When gyms and fitness centers in New York State reopen next week, they will have a new look due to certain COVID-19 restrictions required by the state.
New York State has released guidance on how gyms and fitness centers can safely reopen as of Monday, Aug. 24 once they’ve been inspected by local officials to ensure they are in compliance with state guidelines.
When gyms open, they can only do so to 33 percent of its maximum capacity, including employees and patrons, all of whom will be required to wear face coverings at all times.
Only children under the age of 2 and those who are unable to medically tolerate a face covering will be permitted to enter a facility without a face covering.
Before entering any building, patrons must pass a health screening, sign in at the front desk, providing their full name, address, and phone number to facilitate potential contact tracing in the event of a positive COVID-19 case.
Gym owners must maintain the sign-in data for a minimum of 28 days and made available to state or local health departments upon request.
Social distancing of at least six feet will be required at all times, unless the core activity requires a shorter distance. The number of workout stations must also be reconfigured to be at least six feet apart in all directions.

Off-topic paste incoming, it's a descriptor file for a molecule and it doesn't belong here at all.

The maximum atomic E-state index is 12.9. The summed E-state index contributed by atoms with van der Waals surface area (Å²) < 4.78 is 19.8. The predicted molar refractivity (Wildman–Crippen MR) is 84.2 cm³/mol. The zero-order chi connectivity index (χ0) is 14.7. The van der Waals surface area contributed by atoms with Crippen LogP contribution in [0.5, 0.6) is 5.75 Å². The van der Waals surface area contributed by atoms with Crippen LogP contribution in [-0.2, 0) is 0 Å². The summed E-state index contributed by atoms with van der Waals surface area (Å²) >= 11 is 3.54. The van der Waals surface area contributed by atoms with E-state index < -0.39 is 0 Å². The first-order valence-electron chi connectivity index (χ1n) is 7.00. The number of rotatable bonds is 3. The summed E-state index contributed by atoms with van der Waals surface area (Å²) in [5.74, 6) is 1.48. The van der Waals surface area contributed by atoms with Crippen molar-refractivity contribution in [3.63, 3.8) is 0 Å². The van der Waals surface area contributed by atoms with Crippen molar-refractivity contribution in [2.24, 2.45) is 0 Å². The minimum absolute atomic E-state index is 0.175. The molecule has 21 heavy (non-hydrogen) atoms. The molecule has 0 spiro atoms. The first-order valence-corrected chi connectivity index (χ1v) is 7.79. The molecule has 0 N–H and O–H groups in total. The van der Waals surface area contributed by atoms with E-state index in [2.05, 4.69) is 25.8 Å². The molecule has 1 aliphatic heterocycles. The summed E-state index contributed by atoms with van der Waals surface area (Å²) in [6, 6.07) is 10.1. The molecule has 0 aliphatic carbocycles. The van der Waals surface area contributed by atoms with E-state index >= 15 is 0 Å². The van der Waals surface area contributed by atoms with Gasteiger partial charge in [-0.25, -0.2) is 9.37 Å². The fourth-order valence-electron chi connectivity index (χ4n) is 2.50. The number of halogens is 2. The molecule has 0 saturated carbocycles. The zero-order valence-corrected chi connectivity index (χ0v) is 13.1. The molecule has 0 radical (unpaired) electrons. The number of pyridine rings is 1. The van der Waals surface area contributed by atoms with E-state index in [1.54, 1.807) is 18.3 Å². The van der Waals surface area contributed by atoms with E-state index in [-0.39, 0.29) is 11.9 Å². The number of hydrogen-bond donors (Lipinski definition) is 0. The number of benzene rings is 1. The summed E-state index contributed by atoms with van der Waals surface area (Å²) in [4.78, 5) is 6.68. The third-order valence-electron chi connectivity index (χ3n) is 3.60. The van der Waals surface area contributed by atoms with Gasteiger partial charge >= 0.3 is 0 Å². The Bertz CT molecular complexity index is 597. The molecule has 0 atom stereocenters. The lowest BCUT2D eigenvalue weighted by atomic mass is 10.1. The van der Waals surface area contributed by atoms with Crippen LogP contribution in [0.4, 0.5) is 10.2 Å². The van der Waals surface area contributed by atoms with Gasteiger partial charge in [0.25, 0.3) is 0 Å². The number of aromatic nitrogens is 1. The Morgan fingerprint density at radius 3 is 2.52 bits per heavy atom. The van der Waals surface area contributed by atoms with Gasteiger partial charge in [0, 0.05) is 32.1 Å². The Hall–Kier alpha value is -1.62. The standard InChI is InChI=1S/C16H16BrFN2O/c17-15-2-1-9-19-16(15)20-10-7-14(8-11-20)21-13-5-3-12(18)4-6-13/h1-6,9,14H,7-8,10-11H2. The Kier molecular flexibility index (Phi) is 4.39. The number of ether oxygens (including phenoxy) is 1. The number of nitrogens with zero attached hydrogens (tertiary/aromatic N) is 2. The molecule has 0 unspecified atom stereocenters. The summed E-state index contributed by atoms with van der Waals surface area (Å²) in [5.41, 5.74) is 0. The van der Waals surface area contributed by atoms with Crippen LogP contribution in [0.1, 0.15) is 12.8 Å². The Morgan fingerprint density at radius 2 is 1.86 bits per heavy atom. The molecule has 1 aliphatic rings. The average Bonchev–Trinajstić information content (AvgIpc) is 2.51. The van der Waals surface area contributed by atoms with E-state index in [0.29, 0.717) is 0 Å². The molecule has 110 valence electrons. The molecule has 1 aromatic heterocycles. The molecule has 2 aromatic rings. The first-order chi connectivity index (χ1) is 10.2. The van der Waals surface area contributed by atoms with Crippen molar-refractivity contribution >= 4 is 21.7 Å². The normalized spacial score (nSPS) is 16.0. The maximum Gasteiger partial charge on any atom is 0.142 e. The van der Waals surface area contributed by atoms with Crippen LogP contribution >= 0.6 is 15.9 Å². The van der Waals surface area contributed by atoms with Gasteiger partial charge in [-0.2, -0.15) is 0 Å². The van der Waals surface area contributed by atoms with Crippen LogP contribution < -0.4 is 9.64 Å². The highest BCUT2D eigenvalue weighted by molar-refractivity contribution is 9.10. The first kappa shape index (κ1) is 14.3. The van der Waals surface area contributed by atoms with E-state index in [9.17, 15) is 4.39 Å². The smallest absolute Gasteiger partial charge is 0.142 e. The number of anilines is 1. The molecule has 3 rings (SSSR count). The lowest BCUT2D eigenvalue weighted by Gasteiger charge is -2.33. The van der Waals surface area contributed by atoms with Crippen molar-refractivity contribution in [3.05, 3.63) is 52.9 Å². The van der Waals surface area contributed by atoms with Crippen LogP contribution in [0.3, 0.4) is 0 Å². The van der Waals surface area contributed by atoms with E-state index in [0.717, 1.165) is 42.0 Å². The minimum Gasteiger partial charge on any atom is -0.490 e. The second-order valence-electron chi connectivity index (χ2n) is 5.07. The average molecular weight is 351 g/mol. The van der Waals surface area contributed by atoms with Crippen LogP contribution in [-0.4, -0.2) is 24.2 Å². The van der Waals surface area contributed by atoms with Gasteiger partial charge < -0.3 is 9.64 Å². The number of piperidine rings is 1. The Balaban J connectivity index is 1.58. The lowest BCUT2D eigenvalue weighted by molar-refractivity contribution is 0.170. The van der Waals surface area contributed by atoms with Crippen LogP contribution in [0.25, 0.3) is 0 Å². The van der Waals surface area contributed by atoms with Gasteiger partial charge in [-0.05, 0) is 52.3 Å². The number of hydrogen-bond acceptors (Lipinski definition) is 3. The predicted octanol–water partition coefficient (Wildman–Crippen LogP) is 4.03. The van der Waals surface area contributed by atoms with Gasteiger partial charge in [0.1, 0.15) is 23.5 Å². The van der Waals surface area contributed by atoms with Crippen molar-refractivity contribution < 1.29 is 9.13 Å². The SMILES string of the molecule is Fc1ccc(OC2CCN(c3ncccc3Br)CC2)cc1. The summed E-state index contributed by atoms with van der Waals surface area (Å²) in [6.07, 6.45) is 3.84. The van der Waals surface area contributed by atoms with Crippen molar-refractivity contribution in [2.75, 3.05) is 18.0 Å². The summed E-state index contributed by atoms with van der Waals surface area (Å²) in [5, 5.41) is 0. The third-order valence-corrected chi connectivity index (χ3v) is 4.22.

Smaller areas such as locker rooms, restrooms, and break rooms must also be set up to ensure adequate social distancing. Spotting exercises should also be conducted in the least amount of time possible.
Communal showers will stay closed, though individual showers can stay open, provided they are cleaned and disinfected between each user.
The state also recommended that when distancing is not possible, plastic shielding walls should be erected, there should be designated separate entrances and exits, and touches check-in and payment options for patrons.
According to state health officials, “During the COVID-19 public health emergency, all owners/operators of gyms and fitness centers should stay up to date with any changes to state and federal requirements related to gyms and fitness centers and incorporate those changes into their operations.
“This guidance is not intended to replace any existing applicable local, state, and federal laws, regulations, and standards.“
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